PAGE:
After two unsuccessful attempts marked by adjourned or shortened hearings, the trial for non-respect of the Constitution against Jeanine Añez, ex-interim president of Bolivia (November 2019-November 2020), opened on Monday April 4. Weakened, suffering from high blood pressure, the 54-year-old ex-senator attended her trial – which is taking place remotely – from the women’s prison in Miraflores, a district in the center of La Paz, the administrative capital, where she has been held in preventive detention since March 13, 2021. Outside, dozens of people demonstrated, carrying signs “Neither forget nor forgive” in memory of the victims of two massacres that took place during his short mandate.
The previous week, after defense lawyers raised a series of procedural irregularities and following an anxiety attack by Mme Añez, the sitting had been suspended. This time, she resumed, but little information has leaked out. The journalists, although duly accredited, were prevented from attending the hearing.
Jeanine Añez is being prosecuted for “decisions contrary to the Constitution” and “dereliction of duty”, when she was still vice-president of the Senate. For the first time, justice must examine the alleged irregular acts, committed on November 12, 2019 when she declared herself head of state, following a power vacuum caused by the cascading resignations of President Evo Morales and his constitutional successors: the Vice-President, the President of the Senate and the President of the Chamber of Deputies.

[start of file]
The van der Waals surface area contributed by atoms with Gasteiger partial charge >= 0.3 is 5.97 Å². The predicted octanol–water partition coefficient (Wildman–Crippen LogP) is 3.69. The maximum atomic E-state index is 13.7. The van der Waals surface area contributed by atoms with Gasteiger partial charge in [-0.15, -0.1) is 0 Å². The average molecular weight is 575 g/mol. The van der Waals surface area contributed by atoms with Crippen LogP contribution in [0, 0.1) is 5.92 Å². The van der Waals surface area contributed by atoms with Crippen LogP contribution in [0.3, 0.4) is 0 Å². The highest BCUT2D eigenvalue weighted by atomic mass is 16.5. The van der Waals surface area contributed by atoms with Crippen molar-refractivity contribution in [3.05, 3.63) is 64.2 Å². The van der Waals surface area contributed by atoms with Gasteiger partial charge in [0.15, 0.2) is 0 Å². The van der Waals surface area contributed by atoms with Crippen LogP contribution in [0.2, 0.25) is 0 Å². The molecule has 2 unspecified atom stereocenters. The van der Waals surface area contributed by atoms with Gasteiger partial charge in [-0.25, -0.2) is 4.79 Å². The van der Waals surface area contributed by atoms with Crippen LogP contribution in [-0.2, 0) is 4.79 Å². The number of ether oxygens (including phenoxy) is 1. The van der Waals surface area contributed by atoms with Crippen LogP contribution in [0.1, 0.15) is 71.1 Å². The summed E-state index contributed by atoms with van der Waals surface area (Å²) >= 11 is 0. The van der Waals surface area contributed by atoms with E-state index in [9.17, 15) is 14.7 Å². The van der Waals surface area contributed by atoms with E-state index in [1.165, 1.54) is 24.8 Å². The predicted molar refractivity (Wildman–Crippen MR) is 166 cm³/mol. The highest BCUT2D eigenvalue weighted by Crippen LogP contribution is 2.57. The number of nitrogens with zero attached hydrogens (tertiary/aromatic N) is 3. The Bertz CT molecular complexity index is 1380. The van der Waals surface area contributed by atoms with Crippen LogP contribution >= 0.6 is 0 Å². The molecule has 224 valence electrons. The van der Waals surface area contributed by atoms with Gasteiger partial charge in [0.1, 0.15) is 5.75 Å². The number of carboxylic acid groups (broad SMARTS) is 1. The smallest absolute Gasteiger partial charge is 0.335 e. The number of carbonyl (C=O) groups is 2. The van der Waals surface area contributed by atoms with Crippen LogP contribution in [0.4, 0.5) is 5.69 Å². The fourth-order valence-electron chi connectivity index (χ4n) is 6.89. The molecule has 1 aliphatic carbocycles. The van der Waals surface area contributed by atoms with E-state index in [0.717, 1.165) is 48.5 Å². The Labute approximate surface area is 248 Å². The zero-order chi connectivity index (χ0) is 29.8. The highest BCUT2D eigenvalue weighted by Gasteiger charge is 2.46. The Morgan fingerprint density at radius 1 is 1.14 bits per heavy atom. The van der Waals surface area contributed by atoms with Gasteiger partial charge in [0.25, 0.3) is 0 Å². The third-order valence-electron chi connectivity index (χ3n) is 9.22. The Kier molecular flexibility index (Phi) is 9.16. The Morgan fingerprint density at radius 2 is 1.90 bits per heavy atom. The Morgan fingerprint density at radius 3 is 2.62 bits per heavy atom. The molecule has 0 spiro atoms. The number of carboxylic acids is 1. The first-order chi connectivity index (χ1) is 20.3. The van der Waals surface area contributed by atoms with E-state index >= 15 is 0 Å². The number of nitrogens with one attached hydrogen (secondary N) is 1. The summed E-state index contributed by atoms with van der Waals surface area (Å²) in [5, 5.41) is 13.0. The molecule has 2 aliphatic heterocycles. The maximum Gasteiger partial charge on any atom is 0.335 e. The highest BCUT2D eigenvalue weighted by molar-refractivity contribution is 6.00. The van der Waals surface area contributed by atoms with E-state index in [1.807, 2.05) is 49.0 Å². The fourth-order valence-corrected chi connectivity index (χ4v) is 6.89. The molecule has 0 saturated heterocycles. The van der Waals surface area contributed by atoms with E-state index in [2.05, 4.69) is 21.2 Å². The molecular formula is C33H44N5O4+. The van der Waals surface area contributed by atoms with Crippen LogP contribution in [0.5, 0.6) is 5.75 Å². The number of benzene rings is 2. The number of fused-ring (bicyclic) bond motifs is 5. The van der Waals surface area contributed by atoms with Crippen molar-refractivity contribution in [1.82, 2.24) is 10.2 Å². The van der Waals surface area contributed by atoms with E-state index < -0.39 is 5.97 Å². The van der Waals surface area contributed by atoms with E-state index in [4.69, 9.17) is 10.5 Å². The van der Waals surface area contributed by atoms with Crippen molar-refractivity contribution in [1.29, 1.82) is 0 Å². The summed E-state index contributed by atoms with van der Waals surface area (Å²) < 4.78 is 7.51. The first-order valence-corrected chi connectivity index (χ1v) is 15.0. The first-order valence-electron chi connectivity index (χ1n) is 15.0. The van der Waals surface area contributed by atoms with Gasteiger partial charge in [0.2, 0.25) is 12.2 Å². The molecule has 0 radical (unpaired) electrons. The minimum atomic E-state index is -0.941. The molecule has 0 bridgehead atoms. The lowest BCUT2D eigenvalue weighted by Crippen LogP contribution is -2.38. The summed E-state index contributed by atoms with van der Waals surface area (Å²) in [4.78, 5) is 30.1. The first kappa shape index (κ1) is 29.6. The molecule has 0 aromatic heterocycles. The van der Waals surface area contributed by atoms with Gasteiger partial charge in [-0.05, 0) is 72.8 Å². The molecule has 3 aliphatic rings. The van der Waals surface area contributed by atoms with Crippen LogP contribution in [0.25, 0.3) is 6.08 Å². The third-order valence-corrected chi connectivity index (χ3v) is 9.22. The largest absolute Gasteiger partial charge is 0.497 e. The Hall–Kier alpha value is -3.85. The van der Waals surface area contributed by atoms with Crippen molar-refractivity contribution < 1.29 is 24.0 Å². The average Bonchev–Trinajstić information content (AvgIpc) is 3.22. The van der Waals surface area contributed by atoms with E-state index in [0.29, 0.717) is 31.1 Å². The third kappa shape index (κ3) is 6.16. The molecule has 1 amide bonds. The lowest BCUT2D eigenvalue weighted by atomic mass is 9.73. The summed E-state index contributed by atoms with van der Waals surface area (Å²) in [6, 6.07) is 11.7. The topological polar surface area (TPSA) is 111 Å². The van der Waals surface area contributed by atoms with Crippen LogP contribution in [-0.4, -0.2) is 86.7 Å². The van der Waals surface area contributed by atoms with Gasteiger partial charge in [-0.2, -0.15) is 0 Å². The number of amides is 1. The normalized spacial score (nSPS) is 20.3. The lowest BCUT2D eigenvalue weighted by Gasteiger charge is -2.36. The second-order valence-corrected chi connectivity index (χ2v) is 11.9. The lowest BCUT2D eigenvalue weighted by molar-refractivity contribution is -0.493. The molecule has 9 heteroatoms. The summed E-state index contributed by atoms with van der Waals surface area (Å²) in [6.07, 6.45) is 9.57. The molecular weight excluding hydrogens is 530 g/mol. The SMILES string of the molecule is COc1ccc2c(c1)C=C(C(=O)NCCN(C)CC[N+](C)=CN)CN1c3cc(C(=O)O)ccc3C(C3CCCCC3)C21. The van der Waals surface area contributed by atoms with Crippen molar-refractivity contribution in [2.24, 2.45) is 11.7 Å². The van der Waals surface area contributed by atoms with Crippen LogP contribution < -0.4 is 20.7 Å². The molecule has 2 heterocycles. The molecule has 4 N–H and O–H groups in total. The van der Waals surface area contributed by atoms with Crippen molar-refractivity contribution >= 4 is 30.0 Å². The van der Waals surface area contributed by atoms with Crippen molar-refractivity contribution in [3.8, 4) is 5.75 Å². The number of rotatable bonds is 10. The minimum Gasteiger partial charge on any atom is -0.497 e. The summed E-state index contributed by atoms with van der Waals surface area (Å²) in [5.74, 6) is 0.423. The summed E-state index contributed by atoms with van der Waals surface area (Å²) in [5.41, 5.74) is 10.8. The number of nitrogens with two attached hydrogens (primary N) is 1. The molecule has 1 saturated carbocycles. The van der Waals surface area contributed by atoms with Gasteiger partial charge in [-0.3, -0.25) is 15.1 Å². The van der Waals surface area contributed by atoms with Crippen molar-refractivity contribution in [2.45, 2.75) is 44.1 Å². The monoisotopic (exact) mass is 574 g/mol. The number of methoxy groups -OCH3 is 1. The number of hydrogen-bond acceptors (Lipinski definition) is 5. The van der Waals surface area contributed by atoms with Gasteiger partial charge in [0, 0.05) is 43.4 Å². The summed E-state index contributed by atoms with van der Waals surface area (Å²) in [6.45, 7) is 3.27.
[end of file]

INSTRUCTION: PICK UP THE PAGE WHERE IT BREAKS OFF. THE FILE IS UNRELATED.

Mr. Morales had resigned two days earlier, amid violence and after intense mobilizations denouncing an alleged fraudulent election after his contested re-election for a fourth term. Several contradictory reports have been published since, and if the fraud has not been proven, it has not been ruled out either. A police mutiny and the “suggestion” from the armed forces to resign had precipitated his departure, then his exile from the country. A sequence called ” Rebellion “ by the supporters of Evo Morales and by the current government, led by his successor, Luis Arce.
Five former military officers are also appearing in this trial, as well as a former police commander; four of them are on the run. Even before the start of the trial, two other officers had pleaded guilty to “complicity in the crime of dereliction of duty” in order to benefit from an accelerated procedure and to protect their families, according to the statements of their relatives, an offense for which they were sentenced to a three-year prison term on 18 February.
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